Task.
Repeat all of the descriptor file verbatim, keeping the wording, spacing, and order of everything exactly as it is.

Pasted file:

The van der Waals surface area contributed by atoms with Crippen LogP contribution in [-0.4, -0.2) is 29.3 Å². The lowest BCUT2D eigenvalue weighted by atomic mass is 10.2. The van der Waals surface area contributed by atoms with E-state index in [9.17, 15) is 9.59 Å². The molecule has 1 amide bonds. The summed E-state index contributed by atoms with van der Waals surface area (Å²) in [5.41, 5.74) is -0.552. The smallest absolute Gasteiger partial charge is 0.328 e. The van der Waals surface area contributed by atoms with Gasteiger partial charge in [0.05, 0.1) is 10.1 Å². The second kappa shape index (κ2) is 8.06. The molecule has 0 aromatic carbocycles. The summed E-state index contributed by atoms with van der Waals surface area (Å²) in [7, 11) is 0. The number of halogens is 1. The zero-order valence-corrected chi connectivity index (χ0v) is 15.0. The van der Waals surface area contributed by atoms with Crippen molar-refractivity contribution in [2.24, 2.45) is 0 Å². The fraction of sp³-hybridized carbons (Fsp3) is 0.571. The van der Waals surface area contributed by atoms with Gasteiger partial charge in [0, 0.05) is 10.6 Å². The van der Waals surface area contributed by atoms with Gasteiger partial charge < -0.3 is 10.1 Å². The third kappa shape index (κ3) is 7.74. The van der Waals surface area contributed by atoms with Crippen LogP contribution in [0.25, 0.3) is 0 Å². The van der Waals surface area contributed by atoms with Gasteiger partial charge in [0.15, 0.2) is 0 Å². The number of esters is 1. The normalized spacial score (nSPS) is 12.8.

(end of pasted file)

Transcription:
The van der Waals surface area contributed by atoms with Crippen LogP contribution in [-0.4, -0.2) is 29.3 Å². The lowest BCUT2D eigenvalue weighted by atomic mass is 10.2. The van der Waals surface area contributed by atoms with E-state index in [9.17, 15) is 9.59 Å². The molecule has 1 amide bonds. The summed E-state index contributed by atoms with van der Waals surface area (Å²) in [5.41, 5.74) is -0.552. The smallest absolute Gasteiger partial charge is 0.328 e. The van der Waals surface area contributed by atoms with Gasteiger partial charge in [0.05, 0.1) is 10.1 Å². The second kappa shape index (κ2) is 8.06. The molecule has 0 aromatic carbocycles. The summed E-state index contributed by atoms with van der Waals surface area (Å²) in [7, 11) is 0. The number of halogens is 1. The zero-order valence-corrected chi connectivity index (χ0v) is 15.0. The van der Waals surface area contributed by atoms with Crippen molar-refractivity contribution in [2.24, 2.45) is 0 Å². The fraction of sp³-hybridized carbons (Fsp3) is 0.571. The van der Waals surface area contributed by atoms with Gasteiger partial charge in [0, 0.05) is 10.6 Å². The van der Waals surface area contributed by atoms with Gasteiger partial charge < -0.3 is 10.1 Å². The third kappa shape index (κ3) is 7.74. The van der Waals surface area contributed by atoms with Crippen LogP contribution in [0.25, 0.3) is 0 Å². The van der Waals surface area contributed by atoms with Gasteiger partial charge in [0.15, 0.2) is 0 Å². The number of esters is 1. The normalized spacial score (nSPS) is 12.8.